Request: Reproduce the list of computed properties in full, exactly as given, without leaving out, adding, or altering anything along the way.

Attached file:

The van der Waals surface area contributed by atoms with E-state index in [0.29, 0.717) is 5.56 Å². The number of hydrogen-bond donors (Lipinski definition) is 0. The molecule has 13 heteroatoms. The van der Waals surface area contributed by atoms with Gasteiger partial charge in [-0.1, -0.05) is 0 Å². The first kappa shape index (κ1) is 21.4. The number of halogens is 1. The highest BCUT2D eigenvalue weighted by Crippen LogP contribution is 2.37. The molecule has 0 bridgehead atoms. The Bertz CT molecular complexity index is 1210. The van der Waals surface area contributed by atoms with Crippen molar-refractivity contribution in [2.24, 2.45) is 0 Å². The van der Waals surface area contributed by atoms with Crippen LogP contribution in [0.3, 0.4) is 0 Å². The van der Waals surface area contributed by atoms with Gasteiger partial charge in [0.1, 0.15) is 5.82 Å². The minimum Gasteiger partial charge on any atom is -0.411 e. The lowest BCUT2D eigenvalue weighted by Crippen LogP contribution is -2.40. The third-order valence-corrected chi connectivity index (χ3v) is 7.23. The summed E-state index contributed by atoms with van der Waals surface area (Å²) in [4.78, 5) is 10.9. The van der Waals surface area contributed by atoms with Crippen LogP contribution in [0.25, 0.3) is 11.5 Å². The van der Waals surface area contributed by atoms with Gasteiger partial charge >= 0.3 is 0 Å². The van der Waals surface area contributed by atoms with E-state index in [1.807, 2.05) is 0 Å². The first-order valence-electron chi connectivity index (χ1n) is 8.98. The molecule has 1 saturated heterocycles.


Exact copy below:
The van der Waals surface area contributed by atoms with E-state index in [0.29, 0.717) is 5.56 Å². The number of hydrogen-bond donors (Lipinski definition) is 0. The molecule has 13 heteroatoms. The van der Waals surface area contributed by atoms with Gasteiger partial charge in [-0.1, -0.05) is 0 Å². The first kappa shape index (κ1) is 21.4. The number of halogens is 1. The highest BCUT2D eigenvalue weighted by Crippen LogP contribution is 2.37. The molecule has 0 bridgehead atoms. The Bertz CT molecular complexity index is 1210. The van der Waals surface area contributed by atoms with Crippen molar-refractivity contribution in [2.24, 2.45) is 0 Å². The van der Waals surface area contributed by atoms with Crippen LogP contribution in [0.3, 0.4) is 0 Å². The van der Waals surface area contributed by atoms with Gasteiger partial charge in [0.1, 0.15) is 5.82 Å². The minimum Gasteiger partial charge on any atom is -0.411 e. The lowest BCUT2D eigenvalue weighted by Crippen LogP contribution is -2.40. The third-order valence-corrected chi connectivity index (χ3v) is 7.23. The summed E-state index contributed by atoms with van der Waals surface area (Å²) in [4.78, 5) is 10.9. The van der Waals surface area contributed by atoms with Crippen LogP contribution in [0.25, 0.3) is 11.5 Å². The van der Waals surface area contributed by atoms with Gasteiger partial charge >= 0.3 is 0 Å². The van der Waals surface area contributed by atoms with E-state index in [1.807, 2.05) is 0 Å². The first-order valence-electron chi connectivity index (χ1n) is 8.98. The molecule has 1 saturated heterocycles.